In the comments of my previous post about IQ and the SAT, Chuck11 helpfully pointed me to the formula for pooled variance to make the appropriate calculation for Cohen’s d and a collection of data points for the Black-White SAT gap beginning in 1987. I do wish that the College Board would simplify everything by releasing all of their reports online, so that I would not need to rely on texts like this and The Bell Curve. The Bell Curve did not use pooled variance for the data they provided in 1976, 1980, 1991, and 1993, so I shall not combine their data with this new data. In general, SAT data show high standard deviations for Asians, “other,” and “no response,” and show low standard deviations for Black people and Mexican-American people. Using Cohen’s d with pooled variance had little effect on the Asian-White graph, but the Black-White SAT graph of the math subtest now looks more dramatic, and the new data reveals the inflection point of the early 1990s more clearly, during which a steep gap decline pivoted to the rising trend that we have seen mostly since. The SAT revamp of 2005 seemed to rapidly shrink the verbal test Black-White gap, but it grew back.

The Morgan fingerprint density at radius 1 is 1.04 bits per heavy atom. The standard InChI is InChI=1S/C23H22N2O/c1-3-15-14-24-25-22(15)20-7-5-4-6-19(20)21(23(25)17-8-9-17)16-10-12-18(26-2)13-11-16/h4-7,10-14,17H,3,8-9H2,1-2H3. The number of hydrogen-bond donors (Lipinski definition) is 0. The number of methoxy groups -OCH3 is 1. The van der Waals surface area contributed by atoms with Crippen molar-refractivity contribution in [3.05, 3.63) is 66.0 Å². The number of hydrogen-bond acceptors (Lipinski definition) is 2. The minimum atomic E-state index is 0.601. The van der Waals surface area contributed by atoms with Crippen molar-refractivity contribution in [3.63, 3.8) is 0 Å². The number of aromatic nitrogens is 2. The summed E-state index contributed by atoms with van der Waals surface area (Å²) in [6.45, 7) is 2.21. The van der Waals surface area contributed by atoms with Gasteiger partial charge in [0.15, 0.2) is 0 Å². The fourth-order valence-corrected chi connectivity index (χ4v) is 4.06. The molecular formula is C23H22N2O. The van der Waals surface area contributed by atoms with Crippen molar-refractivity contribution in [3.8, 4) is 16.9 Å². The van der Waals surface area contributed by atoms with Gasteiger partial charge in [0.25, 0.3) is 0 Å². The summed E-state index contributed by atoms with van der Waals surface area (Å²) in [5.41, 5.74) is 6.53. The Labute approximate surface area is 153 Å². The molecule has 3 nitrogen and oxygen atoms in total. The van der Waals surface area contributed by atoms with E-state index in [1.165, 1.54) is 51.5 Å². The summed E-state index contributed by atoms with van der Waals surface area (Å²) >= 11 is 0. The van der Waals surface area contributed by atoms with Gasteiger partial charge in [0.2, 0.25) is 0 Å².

One commenter seemed to want to know the raw score differences, so I shall also post them, even though this is not a typical presentation of this sort of data.
My first blog post mentioned how I think it is odious to compare and that race realists have been too obsessed with IQ. The recent genome-wide association study, Davies et al, has certainly helped convince me that we are living in an important era for IQ research. Also, I am finding it increasingly offensive for educated, otherwise reasonable people to continue to deny the existence and validity of IQ. Henry Louis Gates, Jr. once expressed the view that the IQ and race controversies can make black people feel shut out of intellectualism. I sympathize with this view, but I can also see that many liberal white people use the racism critique as a cudgel against intellect, itself. In fact, the enemies of IQ actually seem to have disparate views. Some think IQ is not real. Others question its importance. Stephen Jay Gould had an autistic child and seemed to support IQ testing as a means of separating the “retarded” from the “normal.” He also gave some recognition to genius when he referred to “the company of Newton and Einstein.” However, he was reincarnated as Malcolm “igon value” Gladwell, who promised us that “once someone has reached an IQ of somewhere around 120, having additional IQ points doesn’t seem to translate into any measurable real-world advantage.” There you have it: liberal America’s favorite author says that George W. Bush has an IQ fit for a genius. The hardest part of defending IQ is figuring out where IQ’s enemies hid the goal posts.